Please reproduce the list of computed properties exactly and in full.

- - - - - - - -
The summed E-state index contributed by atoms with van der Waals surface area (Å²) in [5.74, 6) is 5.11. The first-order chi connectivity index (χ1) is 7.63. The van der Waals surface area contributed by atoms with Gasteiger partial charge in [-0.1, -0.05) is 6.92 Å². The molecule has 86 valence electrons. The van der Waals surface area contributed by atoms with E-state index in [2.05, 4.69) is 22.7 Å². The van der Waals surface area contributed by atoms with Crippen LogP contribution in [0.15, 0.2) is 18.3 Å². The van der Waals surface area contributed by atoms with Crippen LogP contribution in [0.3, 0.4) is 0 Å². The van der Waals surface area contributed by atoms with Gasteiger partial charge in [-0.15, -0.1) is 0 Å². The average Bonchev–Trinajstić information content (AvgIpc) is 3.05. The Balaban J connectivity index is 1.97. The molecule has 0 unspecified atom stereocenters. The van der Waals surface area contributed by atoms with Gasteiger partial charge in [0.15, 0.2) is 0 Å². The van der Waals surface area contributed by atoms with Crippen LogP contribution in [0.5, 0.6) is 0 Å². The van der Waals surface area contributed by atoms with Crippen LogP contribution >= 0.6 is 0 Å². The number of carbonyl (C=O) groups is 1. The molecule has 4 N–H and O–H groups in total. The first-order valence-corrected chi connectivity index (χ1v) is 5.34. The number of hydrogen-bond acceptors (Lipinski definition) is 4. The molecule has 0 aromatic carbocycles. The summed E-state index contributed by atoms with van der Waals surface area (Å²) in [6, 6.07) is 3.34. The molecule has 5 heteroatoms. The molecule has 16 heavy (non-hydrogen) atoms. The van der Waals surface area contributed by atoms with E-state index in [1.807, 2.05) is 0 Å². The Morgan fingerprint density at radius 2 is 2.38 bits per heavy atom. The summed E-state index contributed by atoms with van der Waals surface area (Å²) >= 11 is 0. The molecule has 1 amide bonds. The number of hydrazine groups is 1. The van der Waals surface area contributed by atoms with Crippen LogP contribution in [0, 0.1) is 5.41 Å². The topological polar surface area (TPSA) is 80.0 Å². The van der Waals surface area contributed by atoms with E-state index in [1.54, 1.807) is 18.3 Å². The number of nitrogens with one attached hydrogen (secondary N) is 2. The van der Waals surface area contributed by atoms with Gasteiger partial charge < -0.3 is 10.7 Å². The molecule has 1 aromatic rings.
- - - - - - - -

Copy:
The summed E-state index contributed by atoms with van der Waals surface area (Å²) in [5.74, 6) is 5.11. The first-order chi connectivity index (χ1) is 7.63. The van der Waals surface area contributed by atoms with Gasteiger partial charge in [-0.1, -0.05) is 6.92 Å². The molecule has 86 valence electrons. The van der Waals surface area contributed by atoms with E-state index in [2.05, 4.69) is 22.7 Å². The van der Waals surface area contributed by atoms with Crippen LogP contribution in [0.15, 0.2) is 18.3 Å². The van der Waals surface area contributed by atoms with Crippen LogP contribution in [0.3, 0.4) is 0 Å². The van der Waals surface area contributed by atoms with Gasteiger partial charge in [-0.15, -0.1) is 0 Å². The average Bonchev–Trinajstić information content (AvgIpc) is 3.05. The Balaban J connectivity index is 1.97. The molecule has 0 unspecified atom stereocenters. The van der Waals surface area contributed by atoms with Gasteiger partial charge in [0.15, 0.2) is 0 Å². The van der Waals surface area contributed by atoms with Crippen LogP contribution in [0.5, 0.6) is 0 Å². The van der Waals surface area contributed by atoms with Crippen LogP contribution >= 0.6 is 0 Å². The number of carbonyl (C=O) groups is 1. The molecule has 4 N–H and O–H groups in total. The first-order valence-corrected chi connectivity index (χ1v) is 5.34. The number of hydrogen-bond acceptors (Lipinski definition) is 4. The molecule has 0 aromatic carbocycles. The summed E-state index contributed by atoms with van der Waals surface area (Å²) in [6, 6.07) is 3.34. The molecule has 5 heteroatoms. The molecule has 16 heavy (non-hydrogen) atoms. The van der Waals surface area contributed by atoms with E-state index in [1.807, 2.05) is 0 Å². The Morgan fingerprint density at radius 2 is 2.38 bits per heavy atom. The summed E-state index contributed by atoms with van der Waals surface area (Å²) >= 11 is 0. The molecule has 1 amide bonds. The number of hydrazine groups is 1. The van der Waals surface area contributed by atoms with Crippen LogP contribution in [0, 0.1) is 5.41 Å². The topological polar surface area (TPSA) is 80.0 Å². The van der Waals surface area contributed by atoms with E-state index in [1.54, 1.807) is 18.3 Å². The number of nitrogens with one attached hydrogen (secondary N) is 2. The van der Waals surface area contributed by atoms with Gasteiger partial charge < -0.3 is 10.7 Å². The molecule has 1 aromatic rings.